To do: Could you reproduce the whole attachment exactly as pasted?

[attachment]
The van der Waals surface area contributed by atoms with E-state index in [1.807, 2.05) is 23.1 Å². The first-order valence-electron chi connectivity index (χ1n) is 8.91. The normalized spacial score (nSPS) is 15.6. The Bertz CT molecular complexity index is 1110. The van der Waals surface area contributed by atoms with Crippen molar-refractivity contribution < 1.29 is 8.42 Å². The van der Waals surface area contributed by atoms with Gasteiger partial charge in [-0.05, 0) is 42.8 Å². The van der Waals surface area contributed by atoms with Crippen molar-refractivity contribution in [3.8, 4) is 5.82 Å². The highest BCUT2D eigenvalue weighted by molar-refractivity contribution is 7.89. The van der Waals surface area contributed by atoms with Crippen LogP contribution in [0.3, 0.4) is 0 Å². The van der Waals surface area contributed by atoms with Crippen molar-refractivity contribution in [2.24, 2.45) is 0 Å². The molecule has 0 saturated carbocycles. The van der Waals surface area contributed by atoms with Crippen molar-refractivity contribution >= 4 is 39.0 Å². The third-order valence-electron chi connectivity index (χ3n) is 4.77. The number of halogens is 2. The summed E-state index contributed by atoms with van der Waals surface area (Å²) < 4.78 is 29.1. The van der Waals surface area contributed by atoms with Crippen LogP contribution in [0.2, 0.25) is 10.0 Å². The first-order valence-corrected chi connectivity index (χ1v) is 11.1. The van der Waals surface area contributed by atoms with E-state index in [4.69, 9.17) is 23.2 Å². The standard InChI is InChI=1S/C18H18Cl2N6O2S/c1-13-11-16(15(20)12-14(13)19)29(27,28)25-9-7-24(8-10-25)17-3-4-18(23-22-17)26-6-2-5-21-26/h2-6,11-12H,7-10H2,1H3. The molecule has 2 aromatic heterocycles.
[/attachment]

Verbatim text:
The van der Waals surface area contributed by atoms with E-state index in [1.807, 2.05) is 23.1 Å². The first-order valence-electron chi connectivity index (χ1n) is 8.91. The normalized spacial score (nSPS) is 15.6. The Bertz CT molecular complexity index is 1110. The van der Waals surface area contributed by atoms with Crippen molar-refractivity contribution < 1.29 is 8.42 Å². The van der Waals surface area contributed by atoms with Gasteiger partial charge in [-0.05, 0) is 42.8 Å². The van der Waals surface area contributed by atoms with Crippen molar-refractivity contribution in [3.8, 4) is 5.82 Å². The highest BCUT2D eigenvalue weighted by molar-refractivity contribution is 7.89. The van der Waals surface area contributed by atoms with Crippen LogP contribution in [0.3, 0.4) is 0 Å². The van der Waals surface area contributed by atoms with Crippen molar-refractivity contribution in [2.24, 2.45) is 0 Å². The molecule has 0 saturated carbocycles. The van der Waals surface area contributed by atoms with Crippen molar-refractivity contribution >= 4 is 39.0 Å². The third-order valence-electron chi connectivity index (χ3n) is 4.77. The number of halogens is 2. The summed E-state index contributed by atoms with van der Waals surface area (Å²) < 4.78 is 29.1. The van der Waals surface area contributed by atoms with Crippen LogP contribution in [0.2, 0.25) is 10.0 Å². The first-order valence-corrected chi connectivity index (χ1v) is 11.1. The van der Waals surface area contributed by atoms with E-state index in [4.69, 9.17) is 23.2 Å². The standard InChI is InChI=1S/C18H18Cl2N6O2S/c1-13-11-16(15(20)12-14(13)19)29(27,28)25-9-7-24(8-10-25)17-3-4-18(23-22-17)26-6-2-5-21-26/h2-6,11-12H,7-10H2,1H3. The molecule has 2 aromatic heterocycles.